Fabricating Invention: The Patent Malfunction of Australian Patent Law

By Moir, Hazel V. J. | Agenda: A Journal of Policy Analysis and Reform, April 1, 2013 | Go to article overview

Fabricating Invention: The Patent Malfunction of Australian Patent Law


Moir, Hazel V. J., Agenda: A Journal of Policy Analysis and Reform


Abstract

Despite advice to parliament that patents are granted only for 'a significant advance over what was known and what was available to the public'^sup 2^ the evidence shows this is not the standard used. The actual standard is a scintilla - a marginal difference from what is known. The consequence of such a low standard is that thousands of patents are granted for things that contribute no public benefit. Such trivial patents can impede genuinely inventive companies.

'The production of the knowledge of how to do in a somewhat different way what we have already learned to do in a satisfactory way would hardly be given highest priority in a rational allocation of resources.'

(Machlup 1958: 51)

The reform process

In 2009 the Australian government - through IP Australia - began a process to reform the standard patent system. This covered a range of issues but the focus of this article is the reform of the 'inventiveness standard'. IP Australia commented that there were 'a number of areas in which Australia's requirements for inventive step are set at a lower level than those of other jurisdictions' (IP Australia 2009a: 9).3 Particular concerns were 'allowable existing knowledge' and the 'test for inventiveness', as each can lead to the grant of patents for trivial inventions.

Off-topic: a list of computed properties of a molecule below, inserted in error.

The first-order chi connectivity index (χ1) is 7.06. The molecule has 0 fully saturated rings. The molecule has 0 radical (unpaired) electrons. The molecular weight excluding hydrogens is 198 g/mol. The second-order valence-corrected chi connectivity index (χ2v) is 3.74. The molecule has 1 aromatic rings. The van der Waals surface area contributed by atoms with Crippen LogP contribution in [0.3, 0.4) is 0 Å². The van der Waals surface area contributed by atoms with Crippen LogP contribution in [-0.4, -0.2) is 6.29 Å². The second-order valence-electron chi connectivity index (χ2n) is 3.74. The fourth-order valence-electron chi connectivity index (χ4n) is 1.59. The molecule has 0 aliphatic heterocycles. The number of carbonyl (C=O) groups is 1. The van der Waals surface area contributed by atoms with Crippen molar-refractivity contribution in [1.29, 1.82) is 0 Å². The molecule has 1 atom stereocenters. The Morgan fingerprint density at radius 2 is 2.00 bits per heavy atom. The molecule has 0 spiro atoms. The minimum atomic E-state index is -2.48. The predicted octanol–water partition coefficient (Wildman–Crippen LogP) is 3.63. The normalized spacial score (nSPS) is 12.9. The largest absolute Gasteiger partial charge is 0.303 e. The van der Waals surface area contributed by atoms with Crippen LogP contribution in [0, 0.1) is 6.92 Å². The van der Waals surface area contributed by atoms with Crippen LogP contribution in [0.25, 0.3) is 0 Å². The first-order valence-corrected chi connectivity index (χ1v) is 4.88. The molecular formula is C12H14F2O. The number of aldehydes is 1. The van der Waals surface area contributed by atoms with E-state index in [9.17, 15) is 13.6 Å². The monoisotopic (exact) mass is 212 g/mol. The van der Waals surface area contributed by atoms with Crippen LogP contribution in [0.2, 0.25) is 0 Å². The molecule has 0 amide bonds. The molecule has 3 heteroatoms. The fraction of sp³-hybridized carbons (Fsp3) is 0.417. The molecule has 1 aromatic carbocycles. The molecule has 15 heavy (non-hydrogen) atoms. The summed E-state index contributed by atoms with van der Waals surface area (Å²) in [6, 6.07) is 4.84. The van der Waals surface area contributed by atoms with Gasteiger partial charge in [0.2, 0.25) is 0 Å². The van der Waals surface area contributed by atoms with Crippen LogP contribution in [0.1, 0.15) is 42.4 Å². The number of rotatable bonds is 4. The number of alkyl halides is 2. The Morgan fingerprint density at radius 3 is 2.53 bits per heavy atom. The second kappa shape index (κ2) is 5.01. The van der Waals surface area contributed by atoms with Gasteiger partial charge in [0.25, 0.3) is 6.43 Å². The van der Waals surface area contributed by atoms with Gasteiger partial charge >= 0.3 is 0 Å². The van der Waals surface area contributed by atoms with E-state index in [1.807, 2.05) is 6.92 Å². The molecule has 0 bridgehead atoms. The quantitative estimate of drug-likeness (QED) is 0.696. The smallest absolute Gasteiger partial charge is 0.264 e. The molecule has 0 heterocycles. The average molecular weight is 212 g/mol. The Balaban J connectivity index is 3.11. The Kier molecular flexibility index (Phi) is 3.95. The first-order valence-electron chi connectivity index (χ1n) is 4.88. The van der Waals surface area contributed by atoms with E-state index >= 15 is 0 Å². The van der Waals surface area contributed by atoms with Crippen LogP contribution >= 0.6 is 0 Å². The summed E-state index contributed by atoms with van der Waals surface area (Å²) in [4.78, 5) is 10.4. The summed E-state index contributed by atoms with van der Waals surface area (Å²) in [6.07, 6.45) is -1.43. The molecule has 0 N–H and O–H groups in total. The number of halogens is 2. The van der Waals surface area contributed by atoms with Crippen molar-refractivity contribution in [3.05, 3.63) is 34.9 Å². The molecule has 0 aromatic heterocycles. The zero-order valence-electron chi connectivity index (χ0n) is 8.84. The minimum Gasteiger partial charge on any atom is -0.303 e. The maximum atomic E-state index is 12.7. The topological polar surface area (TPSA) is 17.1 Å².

The reform proposals were that:

* global common general knowledge replace Australian common general knowledge;

* statutory restrictions on allowable existing knowledge ('prior art') be removed;4 and

* one particularly low inventiveness test be replaced (see below).

The subsequent legislative amendments - the so-called Raising the Bar amendment bill - implemented the first two of these measures, but not the third. Removing the restrictions on allowable existing knowledge should reduce the volume of trivial patents granted in low-technology fields. But these changes will not affect trivial patenting in high-technology fields - there are no cases where restrictions to prior art have been used to uphold the validity of trivial patents in high-technology fields.

In 2009 IP Australia had proposed increasing the inventiveness threshold test from whether a skilled person 'would be led directly as a matter of course to try a particular approach with a reasonable expectation of success' ( Lockwood v. Doric [2007] HCA 21, emphasis added) to 'obvious for the skilled person to try a suggested approach , alternative or method with a reasonable expectation of success' (IP Australia 2009a: 12-13, emphasis added). Such a change would have raised the inventive step from a scintilla to a small amount - a small step in the right direction. IP Australia later changed its position, advising that concerns about the low height of the inventive step would be addressed 'through restating the guidelines for inventive step in the Examiners' Manual and through more rigorous application of the inventive step tests during examination, rather than through changes to the law' (IP Australia 2009b: 12). On its face this reliance on the Examiners Manual seems dubious. Are Federal and High Court judges likely to accept that doctrines (policies) they have established are over-ridden by changes to a manual?5

This article proceeds by reviewing why the inventiveness proxy is so central to economic balance in a patent system (Section 2). A consideration of how inventiveness is administered shows that the threshold for grant of a patent is set at a very low level. Section 3 presents empirical evidence on the quantum of inventiveness required for a standard, demonstrating that this is indeed a scintilla not 'a significant advance in what is known'. With such a low threshold a very large proportion of granted patents will be for inventions with no spillover benefits. In the absence of systematic data on the cost of trivial patents, section 4 considers some limited evidence from legal decisions about the costs of trivial patents. …

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